The ancient city of Tlos, one of the most important settlements of the Lycian civilization in the Seydikemer district of Mugla, has been an uninterrupted settlement for 11,000 years
Excavations of Tlos' acropolis, theatre, stadium, public bath, basilica and Temple of Cronus at the ancient site have been given the highest priority. Tlos is listed on the United Nations Educational, Scientific and Cultural Organization's (UNESCO) Temporary World Heritage List and since 2005, important findings that shed light into the Lycian civilization have been unearthed at the site along with evidence that indicates modern life in the region dating back 11,000 years. Akdeniz University Professor Taner Korkut, in his statement to Anadolu Agency (AA), said this year's excavations, which started on July 1, finished on Sept. 5. He noted that apart from 25 workers, local and foreign university members and students participated in the excavations. He stated they discovered important findings that shed light into the history of the region and the ancient city as well as the history of Anatolia. He said they determined that settlement in the region began 11,000 years ago, adding, "We believe people in this region founded a modern culture." He further noted that people currently living in the region might be relatives of residents of Tlos' ancient city. "I believe we will make new discoveries that will support our arguments.
The remains that we unearthed in Tlos, Girmeler Mound and Tavabası Cave indicate that modern life in the region began 11,000 years ago," said Korkut. He stated there are documents about the city dating to 500 B.C. onwards and the Lycian civilization. He said there is no document that exists from before 500 B.C, noting, "We do not know what language they spoke or what they wrote before 500 B.C." Korkut continued, "The only thing we know is the settlement in this region was uninterrupted.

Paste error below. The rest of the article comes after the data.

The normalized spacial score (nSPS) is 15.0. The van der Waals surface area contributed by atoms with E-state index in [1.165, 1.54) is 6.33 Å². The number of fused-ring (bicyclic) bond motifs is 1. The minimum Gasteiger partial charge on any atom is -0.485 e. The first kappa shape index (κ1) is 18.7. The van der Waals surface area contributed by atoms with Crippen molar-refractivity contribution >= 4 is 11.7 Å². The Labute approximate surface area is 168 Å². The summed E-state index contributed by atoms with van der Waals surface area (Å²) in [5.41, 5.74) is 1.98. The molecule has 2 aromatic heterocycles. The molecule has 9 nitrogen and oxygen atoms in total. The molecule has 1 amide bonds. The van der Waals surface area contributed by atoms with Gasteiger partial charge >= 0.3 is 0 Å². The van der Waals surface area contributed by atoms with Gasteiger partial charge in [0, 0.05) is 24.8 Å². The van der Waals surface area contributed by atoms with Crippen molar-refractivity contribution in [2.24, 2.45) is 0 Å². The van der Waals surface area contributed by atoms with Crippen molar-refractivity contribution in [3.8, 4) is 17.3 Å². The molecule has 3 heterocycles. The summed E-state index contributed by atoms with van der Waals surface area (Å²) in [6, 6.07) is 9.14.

Hence, the nation we named Lycia is the same as the nation that lived here before them. People came here long time ago and developed a modern civilization, founding their own culture." Korkut pointed out that the ancient city of Tlos has been on UNESCO'S Temporary World Heritage list since 2009 along with other ancient Lycian sites, and noted that only Letoon and Xanthos, other ancient Lycian cities, are able to enter the permanent list thanks to French academics. He also said that they are working hard for Tlos to enter the permanent list, and they need long-term programs to preserve the ancient city. He concluded, "Although the criteria for the permanent list are hard to meet, we want Tlos to enter that list. However, even if it will not be a part of the permanent list, this region, this city and the whole geography needs to be protected. We are working hand-in-hand with Turkey's Ministry of Culture and Tourism to preserve the city."
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